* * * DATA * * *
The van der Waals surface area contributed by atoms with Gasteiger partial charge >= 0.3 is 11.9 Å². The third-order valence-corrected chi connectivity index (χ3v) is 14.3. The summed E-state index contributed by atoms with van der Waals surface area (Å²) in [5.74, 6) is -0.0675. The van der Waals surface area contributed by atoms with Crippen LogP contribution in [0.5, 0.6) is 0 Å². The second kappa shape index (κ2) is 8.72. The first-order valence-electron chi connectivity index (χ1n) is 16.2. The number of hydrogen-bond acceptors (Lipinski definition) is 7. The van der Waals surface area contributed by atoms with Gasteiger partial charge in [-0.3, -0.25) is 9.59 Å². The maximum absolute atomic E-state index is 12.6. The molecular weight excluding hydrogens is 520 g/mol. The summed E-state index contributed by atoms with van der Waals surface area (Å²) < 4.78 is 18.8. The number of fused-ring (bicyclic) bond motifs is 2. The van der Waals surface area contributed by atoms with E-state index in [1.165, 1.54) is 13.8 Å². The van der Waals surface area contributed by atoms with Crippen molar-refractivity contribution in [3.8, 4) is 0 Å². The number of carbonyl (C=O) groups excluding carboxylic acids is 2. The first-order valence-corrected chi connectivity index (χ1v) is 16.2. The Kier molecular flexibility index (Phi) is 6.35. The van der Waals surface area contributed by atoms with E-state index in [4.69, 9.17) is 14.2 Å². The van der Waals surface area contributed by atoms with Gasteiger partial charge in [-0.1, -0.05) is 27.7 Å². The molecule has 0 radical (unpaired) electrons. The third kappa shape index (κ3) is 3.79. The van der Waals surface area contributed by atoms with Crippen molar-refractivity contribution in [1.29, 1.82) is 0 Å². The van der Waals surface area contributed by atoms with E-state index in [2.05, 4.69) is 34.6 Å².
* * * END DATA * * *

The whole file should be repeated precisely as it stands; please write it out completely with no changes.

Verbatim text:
The van der Waals surface area contributed by atoms with Gasteiger partial charge >= 0.3 is 11.9 Å². The third-order valence-corrected chi connectivity index (χ3v) is 14.3. The summed E-state index contributed by atoms with van der Waals surface area (Å²) in [5.74, 6) is -0.0675. The van der Waals surface area contributed by atoms with Crippen LogP contribution in [0.5, 0.6) is 0 Å². The second kappa shape index (κ2) is 8.72. The first-order valence-electron chi connectivity index (χ1n) is 16.2. The number of hydrogen-bond acceptors (Lipinski definition) is 7. The van der Waals surface area contributed by atoms with Gasteiger partial charge in [-0.3, -0.25) is 9.59 Å². The maximum absolute atomic E-state index is 12.6. The molecular weight excluding hydrogens is 520 g/mol. The summed E-state index contributed by atoms with van der Waals surface area (Å²) < 4.78 is 18.8. The number of fused-ring (bicyclic) bond motifs is 2. The van der Waals surface area contributed by atoms with E-state index in [1.165, 1.54) is 13.8 Å². The van der Waals surface area contributed by atoms with Crippen molar-refractivity contribution in [3.8, 4) is 0 Å². The number of carbonyl (C=O) groups excluding carboxylic acids is 2. The first-order valence-corrected chi connectivity index (χ1v) is 16.2. The Kier molecular flexibility index (Phi) is 6.35. The van der Waals surface area contributed by atoms with E-state index in [4.69, 9.17) is 14.2 Å². The van der Waals surface area contributed by atoms with Gasteiger partial charge in [-0.1, -0.05) is 27.7 Å². The molecule has 0 radical (unpaired) electrons. The third kappa shape index (κ3) is 3.79. The van der Waals surface area contributed by atoms with Crippen molar-refractivity contribution in [1.29, 1.82) is 0 Å². The van der Waals surface area contributed by atoms with E-state index in [2.05, 4.69) is 34.6 Å².